Why we are unionizing at Boston University

bu-grad-students-unionHere’s some exciting, positive news: colleagues at BU and I are launching a campaign to unionize graduate student workers at Boston University with the Service Employees International Union (SEIU)!

This August, the National Labor Relations Board authorized “student workers” (basically everyone from graduate students to teaching and research assistants) the right to collective bargaining and unionization. Although the implications of unionization efforts by graduate students is yet unknown, many graduate students are taking up the cause at universities across the country. So far, I believe, only NYU has actually “won” their union and have negotiated a contract with their university administration. But, there are at least 23 other universities that are also launching campaigns to unionize their graduate student workers as well including Brandeis University, Brown University, Columbia University, Pennsylvania State University, Tufts University, University of Chicago, University of Virginia, and Yale University.

Here is our open letter about forming the union at BU:


I see this as an incredibly important opportunity for a few reasons. First, as I’m beginning to learn firsthand, academic labor is precarious. There is next to zero job security (unless you are able to land a coveted tenure-track job) and the compensation for graduate student employees (who provide the vast majority of teaching labor at a university like BU where tuition can top $50,000 per year) comes to be less than minimum wage (about $22,000 per year). Because we as graduate student teachers and research assistants do provide the academic labor backbone for most universities, we should be able to engage in collective negotiations with our administration. We must be able to work together to demand fairer compensation, health insurance, and other forms of support to make this vocation and commitment to academic life more manageable, especially for those who do not have pre-existing financial means. Collective action is necessary to advance fairness and justice for academic laborers across the U.S.

Second, collective action and unions will be desperately needed to combat the oncoming tidal wave of Trumpism. Action such as the fight for $15 amongst fast food workers and other efforts to advance worker rights are going to be under attack from what is certain to be a kleptocratic regime that will attempt to crush workers rights. Graduate student unions have the potential to be a useful source of ally power. We will have unique sets of resources, relationships, access, etc to bring to bear in working with people struggling for basic social and economic rights.

Finally, as academics, many of us will work in public policy, government, think tanks, non profits, etc. Having a generation of academics, thinkers, policy makers, and NGO leaders with deep experience in collective action, organizing, and unions potentially could bode well for the labor movement in the future. If more people have a personal experience with unions, see the value of this type of collective action, we could imagine a comeback for unions. But, this is also the big danger: it’s reasonable to think that Trump will be hell bent to crushing collective labor. He’s had a long history of harming his own employees workers’ rights. In fact, unions are already bracing for policy shifts.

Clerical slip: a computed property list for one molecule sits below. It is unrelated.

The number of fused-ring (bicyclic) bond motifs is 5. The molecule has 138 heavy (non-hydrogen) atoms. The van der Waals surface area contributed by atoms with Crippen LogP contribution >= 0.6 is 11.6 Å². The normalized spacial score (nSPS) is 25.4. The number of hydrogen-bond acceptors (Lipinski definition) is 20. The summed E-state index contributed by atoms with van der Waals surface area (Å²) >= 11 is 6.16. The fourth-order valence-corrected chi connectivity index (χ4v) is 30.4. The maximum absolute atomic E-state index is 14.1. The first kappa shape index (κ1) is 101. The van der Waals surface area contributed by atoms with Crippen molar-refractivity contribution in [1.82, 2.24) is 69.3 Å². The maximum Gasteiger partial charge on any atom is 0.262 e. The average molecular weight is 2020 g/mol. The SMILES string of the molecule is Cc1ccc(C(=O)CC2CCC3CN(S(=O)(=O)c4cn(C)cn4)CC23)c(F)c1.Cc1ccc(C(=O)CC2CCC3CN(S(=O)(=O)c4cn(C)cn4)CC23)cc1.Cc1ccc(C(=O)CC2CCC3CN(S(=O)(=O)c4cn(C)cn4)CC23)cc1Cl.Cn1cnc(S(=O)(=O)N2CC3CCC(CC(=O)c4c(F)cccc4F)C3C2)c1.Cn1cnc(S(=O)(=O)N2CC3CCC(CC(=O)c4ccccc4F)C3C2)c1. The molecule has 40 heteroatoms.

So, now is the time to act. We’ve got to move quickly at BU and I hope that other schools can make big gains in organizing and unionizing in the coming months. The future of collective bargaining, and social justice for workers across industries and fields, may be at stake.

General skepticism, overestimation, and growing political divide

The Kaiser Family Foundation has continued their work to track and interpret American’s evolving views and opinions of development assistance for global health and recently released a report summarizing their findings. They have some of the best and clearest analysis of U.S. appropriations for global health. 1 2

Some key points that seem particularly relevant to the global health political field:

  • Americans really don’t know much about development assistance and foreign aid as it relates to global health. Americans believe that we should be the world leader in global affairs, but also that we are doing more than our fair share already.
  • Foreign aid is initially viewed with skepticism, but with a little more information and context, people’s views change favorably.
  • Americans systematically overestimate of the amount spent by the U.S. on foreign aid for global health purposes.
  • There is a growing political rift between Democrats and Republicans about the value of U.S. investments in global health.


There seems to be misunderstanding of what USG investments are being made for global health purposes and a general skepticism about their effects. People think that we should be serving as a (or the) world leader on global affairs, but then at the same time think that we are already doing our “fair share”.

doubt in value of global health investments

Additionally, people feel like corruption is one of the most important problems with development assistance for health.

corruption biggest problem


Americans also consistently and wildly overestimate the amount of money committed to global health programs, answering on average that they think at least 31% of the federal budget is spent on foreign aid.

It would be interesting to dig more into why this is the case. Do people have no idea what the federal budget really is? Do they have any sense what constitutes U.S. global health funding? Do people similarly overestimate the amount of funding for other types of programs / elements of the federal budget?

overestimation of US contribution to global health

Political Divide:

Finally, there is a growing partisan divide in the level of importance that democrats and republicans place on USG global health investments. This partisan divide on global health, though while not enormous, has grown by 11 percentage points since 2012.

partisanship in global health spending